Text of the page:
New device can tell which moles can trigger skin cancerAugust 4th, 2008 - 4:31 pm ICT by ANI
London, Aug 4 (ANI): Scared if that mole on your face could one day turn out to be skin cancer? Well, then Molemate is sure to allay your fears.
Molemate is a non-invasive, rapid and painless mole-screening device that can enable a medical practitioner to quickly scan ones moles.
It may make it possible to detect the early stages of skin cancer by allowing doctors to screen and evaluate a mole within seconds.
Based on their observations, the doctors may either reassure patients that their moles are harmless or refer them on to a specialist.
According to its manufacturers, the hand-held MoleMate device instantly analyses changes in the main components of skin, thus providing an early diagnosis.
Currently, Medicalternative, the Edinburgh private clinic, is the only one to provide such scans, charging 100 pounds for screening and evaluation.
“MoleMate is a non-invasive, rapid and painless mole screening device that enables a medical practitioner to quickly scan your moles, showing information up to 2mm under the skin. This can assist them in making an instant decision on the health of the mole, the Scotsman quoted a spokeswoman at Medicalternative as saying.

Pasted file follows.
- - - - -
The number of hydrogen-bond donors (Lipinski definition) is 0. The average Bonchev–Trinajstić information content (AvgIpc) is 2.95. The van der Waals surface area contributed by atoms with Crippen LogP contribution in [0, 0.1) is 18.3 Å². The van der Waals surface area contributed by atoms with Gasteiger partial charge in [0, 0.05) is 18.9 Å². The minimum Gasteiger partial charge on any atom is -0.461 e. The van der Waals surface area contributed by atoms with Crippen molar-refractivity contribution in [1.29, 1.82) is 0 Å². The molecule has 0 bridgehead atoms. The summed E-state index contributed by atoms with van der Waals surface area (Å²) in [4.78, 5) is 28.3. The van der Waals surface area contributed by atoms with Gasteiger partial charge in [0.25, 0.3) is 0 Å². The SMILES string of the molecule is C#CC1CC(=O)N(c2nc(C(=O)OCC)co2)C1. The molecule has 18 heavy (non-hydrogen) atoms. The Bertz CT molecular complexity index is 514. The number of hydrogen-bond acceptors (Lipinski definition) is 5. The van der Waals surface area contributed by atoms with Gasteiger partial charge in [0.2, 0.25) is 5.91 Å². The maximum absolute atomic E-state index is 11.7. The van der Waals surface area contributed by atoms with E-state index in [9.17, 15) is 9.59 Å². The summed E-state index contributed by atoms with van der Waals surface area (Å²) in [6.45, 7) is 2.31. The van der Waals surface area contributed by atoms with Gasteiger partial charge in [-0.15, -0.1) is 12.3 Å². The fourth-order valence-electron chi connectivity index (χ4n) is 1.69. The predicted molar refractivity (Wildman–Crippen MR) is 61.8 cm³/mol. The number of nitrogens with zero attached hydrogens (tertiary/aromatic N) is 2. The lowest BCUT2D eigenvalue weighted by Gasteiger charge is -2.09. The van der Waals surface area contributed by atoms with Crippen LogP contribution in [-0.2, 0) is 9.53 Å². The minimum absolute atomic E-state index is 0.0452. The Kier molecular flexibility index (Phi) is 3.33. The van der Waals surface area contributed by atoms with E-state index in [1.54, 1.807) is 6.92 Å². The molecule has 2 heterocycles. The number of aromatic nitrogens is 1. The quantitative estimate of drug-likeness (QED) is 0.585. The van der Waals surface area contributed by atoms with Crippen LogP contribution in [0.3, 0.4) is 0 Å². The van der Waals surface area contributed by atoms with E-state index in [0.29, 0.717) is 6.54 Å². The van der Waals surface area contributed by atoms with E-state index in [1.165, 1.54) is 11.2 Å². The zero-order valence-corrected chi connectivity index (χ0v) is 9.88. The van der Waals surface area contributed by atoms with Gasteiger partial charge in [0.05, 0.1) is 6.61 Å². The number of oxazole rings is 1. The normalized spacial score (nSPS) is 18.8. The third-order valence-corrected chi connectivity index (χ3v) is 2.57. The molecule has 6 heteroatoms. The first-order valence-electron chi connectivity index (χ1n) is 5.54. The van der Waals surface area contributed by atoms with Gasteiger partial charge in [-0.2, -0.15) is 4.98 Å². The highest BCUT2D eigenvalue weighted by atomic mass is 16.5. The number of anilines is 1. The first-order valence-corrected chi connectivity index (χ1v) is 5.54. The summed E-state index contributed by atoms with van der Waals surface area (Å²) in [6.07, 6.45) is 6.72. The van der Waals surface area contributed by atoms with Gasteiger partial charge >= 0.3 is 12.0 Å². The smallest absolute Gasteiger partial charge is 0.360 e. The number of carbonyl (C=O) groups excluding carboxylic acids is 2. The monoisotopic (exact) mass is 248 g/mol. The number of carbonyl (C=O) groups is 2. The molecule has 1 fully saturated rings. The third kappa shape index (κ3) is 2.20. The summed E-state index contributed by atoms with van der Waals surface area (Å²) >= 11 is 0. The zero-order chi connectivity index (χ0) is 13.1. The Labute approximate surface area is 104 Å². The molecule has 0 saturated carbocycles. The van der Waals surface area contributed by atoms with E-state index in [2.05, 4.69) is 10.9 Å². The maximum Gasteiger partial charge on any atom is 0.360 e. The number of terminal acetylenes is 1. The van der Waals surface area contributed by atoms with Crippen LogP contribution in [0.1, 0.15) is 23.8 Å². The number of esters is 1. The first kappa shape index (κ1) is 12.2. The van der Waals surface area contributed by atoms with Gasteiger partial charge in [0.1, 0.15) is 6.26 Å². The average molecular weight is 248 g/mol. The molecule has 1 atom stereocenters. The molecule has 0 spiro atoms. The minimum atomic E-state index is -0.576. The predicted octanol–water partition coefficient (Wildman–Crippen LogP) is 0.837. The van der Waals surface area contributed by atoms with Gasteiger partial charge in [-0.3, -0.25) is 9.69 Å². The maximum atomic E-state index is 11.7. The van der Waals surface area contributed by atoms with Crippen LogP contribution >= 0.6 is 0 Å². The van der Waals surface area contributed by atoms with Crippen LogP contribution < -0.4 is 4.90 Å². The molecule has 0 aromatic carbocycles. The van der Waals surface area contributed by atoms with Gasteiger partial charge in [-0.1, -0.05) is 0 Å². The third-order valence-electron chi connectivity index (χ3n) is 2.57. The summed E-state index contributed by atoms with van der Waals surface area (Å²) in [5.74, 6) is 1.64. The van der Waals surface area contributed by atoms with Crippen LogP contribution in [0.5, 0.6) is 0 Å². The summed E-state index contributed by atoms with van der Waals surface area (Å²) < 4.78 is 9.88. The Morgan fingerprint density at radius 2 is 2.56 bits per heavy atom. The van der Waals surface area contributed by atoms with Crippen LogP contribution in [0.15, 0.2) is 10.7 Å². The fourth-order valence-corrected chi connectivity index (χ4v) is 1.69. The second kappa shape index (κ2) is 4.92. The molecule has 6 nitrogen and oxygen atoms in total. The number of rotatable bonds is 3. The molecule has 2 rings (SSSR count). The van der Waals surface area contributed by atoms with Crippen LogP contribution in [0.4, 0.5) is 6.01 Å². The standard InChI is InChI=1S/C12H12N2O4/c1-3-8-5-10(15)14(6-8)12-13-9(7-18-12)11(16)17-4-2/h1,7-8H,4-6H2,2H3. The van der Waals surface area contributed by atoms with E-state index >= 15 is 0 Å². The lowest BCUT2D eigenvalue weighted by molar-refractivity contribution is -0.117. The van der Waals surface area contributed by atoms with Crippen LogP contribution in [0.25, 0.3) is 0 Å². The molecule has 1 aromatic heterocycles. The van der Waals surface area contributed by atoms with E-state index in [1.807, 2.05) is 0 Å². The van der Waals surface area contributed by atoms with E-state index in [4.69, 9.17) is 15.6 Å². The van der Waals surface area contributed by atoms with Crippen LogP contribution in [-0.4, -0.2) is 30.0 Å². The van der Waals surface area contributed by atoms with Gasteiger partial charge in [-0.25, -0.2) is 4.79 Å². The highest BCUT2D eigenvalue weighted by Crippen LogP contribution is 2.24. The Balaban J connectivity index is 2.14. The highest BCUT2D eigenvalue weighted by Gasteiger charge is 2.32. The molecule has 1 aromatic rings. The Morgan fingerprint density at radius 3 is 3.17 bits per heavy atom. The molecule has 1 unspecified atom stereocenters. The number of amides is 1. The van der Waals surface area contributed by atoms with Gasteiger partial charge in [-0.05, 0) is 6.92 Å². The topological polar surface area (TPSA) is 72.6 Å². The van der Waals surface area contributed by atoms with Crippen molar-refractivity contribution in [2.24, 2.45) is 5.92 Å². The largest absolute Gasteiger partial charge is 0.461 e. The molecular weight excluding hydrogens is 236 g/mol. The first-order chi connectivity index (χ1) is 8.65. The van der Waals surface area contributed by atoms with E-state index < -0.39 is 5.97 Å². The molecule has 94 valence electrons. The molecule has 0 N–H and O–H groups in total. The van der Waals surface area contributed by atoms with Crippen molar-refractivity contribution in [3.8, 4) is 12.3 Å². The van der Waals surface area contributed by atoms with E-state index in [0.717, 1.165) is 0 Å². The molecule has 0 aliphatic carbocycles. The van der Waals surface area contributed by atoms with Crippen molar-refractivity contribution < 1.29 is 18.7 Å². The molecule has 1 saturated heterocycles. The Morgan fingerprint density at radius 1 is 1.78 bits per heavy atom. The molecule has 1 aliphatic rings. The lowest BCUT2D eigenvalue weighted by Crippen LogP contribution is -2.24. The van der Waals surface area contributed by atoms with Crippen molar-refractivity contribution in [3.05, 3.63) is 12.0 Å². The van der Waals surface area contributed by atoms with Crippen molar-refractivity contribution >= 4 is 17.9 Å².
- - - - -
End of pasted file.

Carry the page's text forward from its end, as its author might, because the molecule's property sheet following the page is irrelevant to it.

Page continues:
This device uses light wave technology to break in two millimetres beneath the surface of the skin.
The researchers can then use the differences in the light waves that return to detect potentially harmful changes in colour, blood flow, the skin pigment melanin and collagen that may signal progression to cancer unless treated.
Dr Lindsey Myskow, a part-time NHS GP who runs the screening clinics, said: “We scan the mole for a number of features to see whether it is suspicious or not. The scanner measures these pretty accurately and helps with diagnosis.
The device has been manufactured by Cambridge-based Astron Clinica, which was founded by scientist Symon Cotton in 1998. (ANI)
Tags: astron clinica, blood flow, break in two, collagen, light wave, light waves, medical practitioner, millimetres, mole, moles, nhs, pigment melanin, private clinic, scotsman, screening device, skin cancer, skin pigment, spokeswoman, stages of skin cancer, wave technology